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Using PRISM to study nucleosynthesis in common envelope neutron star binary systems

Sophie Abrahams (University of York)
When Dec 17, 2020
from 03:45 PM to 04:00 PM
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In massive-star binary systems, upon reaching later stages of stellar evolution one star can expand as a giant and envelop its companion. If the star enveloped is a neutron star, then mass will rapidly accrete onto the neutron star. Accretion onto common-envelope-phase neutron stars can result in ejected matter that has undergone burning near the neutron star’s surface [1]. We study the nucleosynthesis yields of this ejected matter using PRISM (Portable Routines for Integrated nucleoSynthesis Modeling) - a program built for time-dependent composition tracking of nucleosynthesis in an astrophysical environment. Building on the work of Keegans et. al (2019), collaborators have altered the input trajectories presented in that paper by adding considerations for angular momentum in the accreted matter, an essential component for the formation of an accretion disk around the neutron star. We are comparing the results of running both the trajectories from Keegans et al. and the updated trajectories through PRISM, looking in particular at relative abundances and mass fractions.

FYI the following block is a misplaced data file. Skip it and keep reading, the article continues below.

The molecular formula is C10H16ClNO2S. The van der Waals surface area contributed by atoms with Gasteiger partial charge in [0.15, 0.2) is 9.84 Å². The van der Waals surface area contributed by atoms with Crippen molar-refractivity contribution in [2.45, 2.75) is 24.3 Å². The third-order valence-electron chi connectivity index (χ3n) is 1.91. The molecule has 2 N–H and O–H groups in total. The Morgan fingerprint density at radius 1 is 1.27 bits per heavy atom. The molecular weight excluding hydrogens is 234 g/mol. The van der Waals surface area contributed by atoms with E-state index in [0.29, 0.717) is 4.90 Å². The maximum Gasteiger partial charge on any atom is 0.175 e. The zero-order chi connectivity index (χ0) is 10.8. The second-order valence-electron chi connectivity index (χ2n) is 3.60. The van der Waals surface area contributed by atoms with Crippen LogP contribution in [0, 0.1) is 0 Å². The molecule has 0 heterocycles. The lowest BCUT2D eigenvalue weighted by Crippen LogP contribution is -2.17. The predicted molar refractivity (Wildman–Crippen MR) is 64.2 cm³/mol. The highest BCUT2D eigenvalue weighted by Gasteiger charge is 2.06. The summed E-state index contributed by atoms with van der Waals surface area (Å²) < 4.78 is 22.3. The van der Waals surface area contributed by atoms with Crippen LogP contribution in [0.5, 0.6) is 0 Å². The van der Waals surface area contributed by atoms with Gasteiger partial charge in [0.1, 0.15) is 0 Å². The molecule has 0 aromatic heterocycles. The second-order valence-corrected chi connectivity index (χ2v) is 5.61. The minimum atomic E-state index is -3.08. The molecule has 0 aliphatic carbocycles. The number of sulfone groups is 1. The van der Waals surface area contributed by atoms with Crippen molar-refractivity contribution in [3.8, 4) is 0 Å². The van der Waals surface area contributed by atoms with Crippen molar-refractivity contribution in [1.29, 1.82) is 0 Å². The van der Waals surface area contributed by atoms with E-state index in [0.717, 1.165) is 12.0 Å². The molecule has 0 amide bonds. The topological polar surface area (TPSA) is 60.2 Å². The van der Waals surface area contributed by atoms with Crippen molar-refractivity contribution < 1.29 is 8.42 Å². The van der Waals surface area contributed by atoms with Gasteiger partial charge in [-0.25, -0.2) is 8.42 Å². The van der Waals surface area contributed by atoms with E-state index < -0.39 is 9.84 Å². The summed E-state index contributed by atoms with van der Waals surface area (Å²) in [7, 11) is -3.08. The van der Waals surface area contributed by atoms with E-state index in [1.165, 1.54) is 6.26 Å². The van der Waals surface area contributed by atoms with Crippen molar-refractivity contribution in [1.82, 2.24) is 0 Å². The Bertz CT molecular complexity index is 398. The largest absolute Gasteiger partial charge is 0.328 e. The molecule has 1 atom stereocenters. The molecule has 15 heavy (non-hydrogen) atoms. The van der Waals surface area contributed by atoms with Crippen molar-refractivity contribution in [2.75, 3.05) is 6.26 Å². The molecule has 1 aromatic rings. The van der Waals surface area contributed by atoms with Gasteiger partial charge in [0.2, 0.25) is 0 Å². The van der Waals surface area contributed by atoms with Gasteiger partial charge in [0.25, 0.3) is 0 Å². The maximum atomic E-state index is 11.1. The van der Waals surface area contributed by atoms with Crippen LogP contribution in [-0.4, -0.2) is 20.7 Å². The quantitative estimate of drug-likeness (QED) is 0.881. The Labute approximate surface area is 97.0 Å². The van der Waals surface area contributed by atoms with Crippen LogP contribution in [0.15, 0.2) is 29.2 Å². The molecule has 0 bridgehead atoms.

Our end goal is to identify nuclear reactions of interest for future experimental work. We will present the altered input trajectories, as well as preliminary results. 

[1] Keegans J, Fryer CL, Jones SW, Côté B, Belczynski K, Herwig F, Pignatari M, Laird AM, Diget CA. Nucleosynthetic yields from neutron stars accreting in binary common envelopes. Monthly Notices of the Royal Astronomical Society. 2019 May;485(1):620-39.